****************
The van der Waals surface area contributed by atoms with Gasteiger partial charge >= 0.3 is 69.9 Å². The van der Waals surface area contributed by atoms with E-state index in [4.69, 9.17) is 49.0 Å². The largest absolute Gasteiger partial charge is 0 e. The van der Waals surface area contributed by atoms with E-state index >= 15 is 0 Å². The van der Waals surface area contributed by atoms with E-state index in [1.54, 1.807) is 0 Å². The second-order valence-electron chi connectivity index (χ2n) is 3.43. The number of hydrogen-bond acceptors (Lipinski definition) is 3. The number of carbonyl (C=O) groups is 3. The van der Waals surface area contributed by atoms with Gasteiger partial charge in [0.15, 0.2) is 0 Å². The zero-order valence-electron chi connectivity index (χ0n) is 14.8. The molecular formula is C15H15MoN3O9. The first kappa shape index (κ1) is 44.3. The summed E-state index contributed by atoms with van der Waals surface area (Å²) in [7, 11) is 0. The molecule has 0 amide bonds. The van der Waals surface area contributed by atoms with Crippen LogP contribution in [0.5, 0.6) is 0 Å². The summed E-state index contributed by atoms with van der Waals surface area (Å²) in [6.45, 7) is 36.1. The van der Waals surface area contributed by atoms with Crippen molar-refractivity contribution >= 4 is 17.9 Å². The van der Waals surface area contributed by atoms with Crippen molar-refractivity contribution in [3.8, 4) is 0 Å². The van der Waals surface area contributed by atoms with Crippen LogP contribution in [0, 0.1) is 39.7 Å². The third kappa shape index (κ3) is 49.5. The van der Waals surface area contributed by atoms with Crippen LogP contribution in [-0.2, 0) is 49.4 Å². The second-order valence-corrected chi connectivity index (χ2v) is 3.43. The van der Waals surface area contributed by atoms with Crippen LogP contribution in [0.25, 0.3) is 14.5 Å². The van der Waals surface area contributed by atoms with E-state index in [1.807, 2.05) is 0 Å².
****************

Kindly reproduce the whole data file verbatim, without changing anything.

The van der Waals surface area contributed by atoms with Gasteiger partial charge >= 0.3 is 69.9 Å². The van der Waals surface area contributed by atoms with E-state index in [4.69, 9.17) is 49.0 Å². The largest absolute Gasteiger partial charge is 0 e. The van der Waals surface area contributed by atoms with E-state index >= 15 is 0 Å². The van der Waals surface area contributed by atoms with E-state index in [1.54, 1.807) is 0 Å². The second-order valence-electron chi connectivity index (χ2n) is 3.43. The number of hydrogen-bond acceptors (Lipinski definition) is 3. The number of carbonyl (C=O) groups is 3. The van der Waals surface area contributed by atoms with Gasteiger partial charge in [0.15, 0.2) is 0 Å². The zero-order valence-electron chi connectivity index (χ0n) is 14.8. The molecular formula is C15H15MoN3O9. The first kappa shape index (κ1) is 44.3. The summed E-state index contributed by atoms with van der Waals surface area (Å²) in [7, 11) is 0. The molecule has 0 amide bonds. The van der Waals surface area contributed by atoms with Crippen LogP contribution in [0.5, 0.6) is 0 Å². The summed E-state index contributed by atoms with van der Waals surface area (Å²) in [6.45, 7) is 36.1. The van der Waals surface area contributed by atoms with Crippen molar-refractivity contribution >= 4 is 17.9 Å². The van der Waals surface area contributed by atoms with Crippen molar-refractivity contribution in [3.8, 4) is 0 Å². The van der Waals surface area contributed by atoms with Crippen LogP contribution in [0, 0.1) is 39.7 Å². The third kappa shape index (κ3) is 49.5. The van der Waals surface area contributed by atoms with Crippen LogP contribution in [-0.2, 0) is 49.4 Å². The second-order valence-corrected chi connectivity index (χ2v) is 3.43. The van der Waals surface area contributed by atoms with Crippen LogP contribution in [0.25, 0.3) is 14.5 Å². The van der Waals surface area contributed by atoms with E-state index in [1.807, 2.05) is 0 Å².